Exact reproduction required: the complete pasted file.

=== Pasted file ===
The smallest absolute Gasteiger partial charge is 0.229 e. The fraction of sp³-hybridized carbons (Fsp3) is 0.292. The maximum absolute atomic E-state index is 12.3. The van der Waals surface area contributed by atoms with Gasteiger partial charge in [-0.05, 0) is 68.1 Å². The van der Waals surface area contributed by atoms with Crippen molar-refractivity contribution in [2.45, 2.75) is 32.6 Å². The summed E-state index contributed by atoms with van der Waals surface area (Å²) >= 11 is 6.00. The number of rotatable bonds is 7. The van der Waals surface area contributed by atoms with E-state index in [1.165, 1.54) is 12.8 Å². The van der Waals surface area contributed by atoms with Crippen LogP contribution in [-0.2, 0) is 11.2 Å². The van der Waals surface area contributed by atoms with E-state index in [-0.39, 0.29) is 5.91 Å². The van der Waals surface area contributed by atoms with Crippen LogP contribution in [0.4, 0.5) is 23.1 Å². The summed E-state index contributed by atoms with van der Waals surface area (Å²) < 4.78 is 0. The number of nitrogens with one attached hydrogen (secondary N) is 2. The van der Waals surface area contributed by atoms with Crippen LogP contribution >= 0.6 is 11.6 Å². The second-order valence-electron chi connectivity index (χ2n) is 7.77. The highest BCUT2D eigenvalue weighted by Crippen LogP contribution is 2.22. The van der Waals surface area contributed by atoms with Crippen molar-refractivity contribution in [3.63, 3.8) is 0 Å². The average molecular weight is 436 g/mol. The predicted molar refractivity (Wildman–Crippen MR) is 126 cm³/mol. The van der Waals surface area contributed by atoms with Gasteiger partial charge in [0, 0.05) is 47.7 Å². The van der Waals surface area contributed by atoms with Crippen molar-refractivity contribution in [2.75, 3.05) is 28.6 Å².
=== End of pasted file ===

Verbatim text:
The smallest absolute Gasteiger partial charge is 0.229 e. The fraction of sp³-hybridized carbons (Fsp3) is 0.292. The maximum absolute atomic E-state index is 12.3. The van der Waals surface area contributed by atoms with Gasteiger partial charge in [-0.05, 0) is 68.1 Å². The van der Waals surface area contributed by atoms with Crippen molar-refractivity contribution in [2.45, 2.75) is 32.6 Å². The summed E-state index contributed by atoms with van der Waals surface area (Å²) >= 11 is 6.00. The number of rotatable bonds is 7. The van der Waals surface area contributed by atoms with E-state index in [1.165, 1.54) is 12.8 Å². The van der Waals surface area contributed by atoms with Crippen LogP contribution in [-0.2, 0) is 11.2 Å². The van der Waals surface area contributed by atoms with E-state index in [-0.39, 0.29) is 5.91 Å². The van der Waals surface area contributed by atoms with Crippen LogP contribution in [0.4, 0.5) is 23.1 Å². The summed E-state index contributed by atoms with van der Waals surface area (Å²) < 4.78 is 0. The number of nitrogens with one attached hydrogen (secondary N) is 2. The van der Waals surface area contributed by atoms with Crippen LogP contribution >= 0.6 is 11.6 Å². The second-order valence-electron chi connectivity index (χ2n) is 7.77. The highest BCUT2D eigenvalue weighted by Crippen LogP contribution is 2.22. The van der Waals surface area contributed by atoms with Crippen molar-refractivity contribution in [3.63, 3.8) is 0 Å². The average molecular weight is 436 g/mol. The predicted molar refractivity (Wildman–Crippen MR) is 126 cm³/mol. The van der Waals surface area contributed by atoms with Gasteiger partial charge in [0, 0.05) is 47.7 Å². The van der Waals surface area contributed by atoms with Crippen molar-refractivity contribution in [2.75, 3.05) is 28.6 Å².